Last modified on 1 February 2014, at 01:50


God-02.jpg
Name God (not an actual likeness)
Actor Rob Benedict (speculative, see article)
Dates Before time, space, and everything - Present
Location Earth
Occupation Deity
Episode(s)

Castiel: He isn't in Heaven. He has to be somewhere.

Dean: Try New Mexico. I hear he's on a tortilla.

Castiel: No, he's not on any flatbread.

Castiel and Dean, 5.02 Good God, Y'All

God is a deity who exists alongside of other divine entities that serve as and represent gods in their own religions. God is the deity of the Abrahamic religions that is Judaism, Islam and Christianity. Other names God is known by include: Allah, Yahweh and Jehovah.

History

His full potential remains unknown, but he is extremely powerful, and is known to be omnipotent and omniscient.

According to Death, neither he nor God can remember how old they are - Death claims that he is as old as or older than God. Death also states at the end of time, God himself will die, and Death will then reap him.

After creating leviathans, God was concerned at their destructiveness, and locked them away in Purgatory. He next made four archangels, and the angels who comprised the Host of Heaven.

After creating humans, God told all of His angels to bow before them and love them more than Him, but Lucifer, God's most beautiful angel, refused to bow to humanity, while the others did. Lucifer then sought out his older brother, Michael, for support, but Michael refused to listen. On God's command Lucifer is cast out of Heaven. Lucifer then twists a human soul - Lilith - into the first demon in defiance of God. God imprisons Lucifer with 600 seals, 66 of which must be broken for his release.

Only the archangels and Metatron have ever seen God, while the angel Joshua is the only known angel to have conversations with Him. At some point, God left Heaven. Michael assumed command of the angels, and then ran Heaven and Earth for millenia.

God is first mentioned in 1.12 Faith, when Dean is healed by Roy Le Grange, who believes God is healing through him, although his powers are actually connected to a reaper his wife is manipulating. When Dean asks why he was saved, Roy says he was guided by the Lord because he saw in Dean's heart that he was "A young man with an important purpose. A job to do. And it isn’t finished."

In 2.13 Houses of the Holy, when people claim that an angel told them to kill, Sam reveals that he believes in God and that he prays. Dean says: "There's no higher power, there's no God. There's just chaos and violence, random unpredictable evil, that comes outta nowhere, rips you to shreds." When Dean witnesses a man who attacked a woman killed in a freak accident, he wonders whether he had seen "the hand of God" at work.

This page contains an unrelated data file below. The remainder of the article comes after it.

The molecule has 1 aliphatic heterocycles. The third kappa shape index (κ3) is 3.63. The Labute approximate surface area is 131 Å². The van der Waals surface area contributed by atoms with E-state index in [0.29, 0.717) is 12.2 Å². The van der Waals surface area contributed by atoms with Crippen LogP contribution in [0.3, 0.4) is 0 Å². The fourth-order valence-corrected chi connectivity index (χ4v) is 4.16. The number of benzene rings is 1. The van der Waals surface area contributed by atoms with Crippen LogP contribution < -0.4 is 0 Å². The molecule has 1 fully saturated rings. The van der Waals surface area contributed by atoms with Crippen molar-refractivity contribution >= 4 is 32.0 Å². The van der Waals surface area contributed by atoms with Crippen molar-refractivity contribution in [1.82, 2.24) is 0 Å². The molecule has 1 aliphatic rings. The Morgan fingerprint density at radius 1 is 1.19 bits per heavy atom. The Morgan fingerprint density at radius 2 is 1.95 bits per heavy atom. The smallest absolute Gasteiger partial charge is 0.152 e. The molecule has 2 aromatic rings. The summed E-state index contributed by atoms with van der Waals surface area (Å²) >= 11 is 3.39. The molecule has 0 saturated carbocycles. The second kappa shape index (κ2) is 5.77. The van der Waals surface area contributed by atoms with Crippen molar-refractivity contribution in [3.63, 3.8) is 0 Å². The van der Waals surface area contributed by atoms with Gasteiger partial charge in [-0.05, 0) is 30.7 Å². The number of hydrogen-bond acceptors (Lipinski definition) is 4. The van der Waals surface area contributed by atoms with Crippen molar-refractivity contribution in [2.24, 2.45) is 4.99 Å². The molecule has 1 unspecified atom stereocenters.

In 4.01 Lazarus Rising, Castiel reveals that he raised Dean from Hell because "God commanded it." This may or may not have been true as God left Heaven at some point, and it seems more likely that the Host of Heaven ordered Castiel and other angels to rescue Dean. As the 66 seals are broken, Zachariah reveals that the angels plan to allow the Apocalypse to begin. When Dean asks where God is, Zachariah replies "God has left the building." However Joshua later reveals that it was God who saved Dean and Sam when Lucifer rose, by transporting them onto the plane and resurrecting Castiel.

Some angels, such as Uriel and his cohorts, also refuse to put humanity above angels, and remain loyal to Lucifer and seek to free him. Michael wants Lucifer freed so he can kill him.

Both Uriel and Raphael lost faith in their maker, stating that God must be dead by now,[1][2] although most angels believe that he still exists.

After Lucifer is freed, Castiel states that aside from Michael, God is the only one strong enough to defeat Lucifer and end the Apocalypse, and so he begins a quest to find him. Castiel thinks that while God has been absent, it was He who resurrected him and saved the boys from Lucifer. He reveals that Dean's amulet is very powerful and that it "burns hot in God's presence," and so borrows it from Dean to help in his quest.

Raphael claims that God is dead, as this is the only explanation for the horrible things have happened on Earth over the last hundred years and God's continuing silence. Dean encourages Castiel, who still believes God is not dead, to continue his search.[3]

While in Heaven, Sam and Dean seek out an angel in the Garden of Eden for information. Joshua confirms that God is on Earth, but also tells them that He no longer cares about the Apocalypse, thinking it isn't His problem. Joshua says he thinks God talks to him because he can "sympathize gardener to gardener." He also confirms that God has intervened on Sam and Dean's behalf (put them on the plane, brought back Castiel, granted them salvation in Heaven), saying that "it's more than He's intervened in a long time."[4]

Chuck Shurley begins writing his final book, titled "Swan Song", with an explanation of the Impala's history and significance. He is later called by Dean for the location of Lucifer and Michael's final battle, which he readily gives. Chuck finally appears dressed in white, musing on the difficulty of getting endings right. He then disappears, leading viewers to believe he may, in fact, be God. God also resurrects Castiel a second time and grants him greater powers. Later Castiel wonders when talking to Dean if perhaps God had actually helped them more than they realize.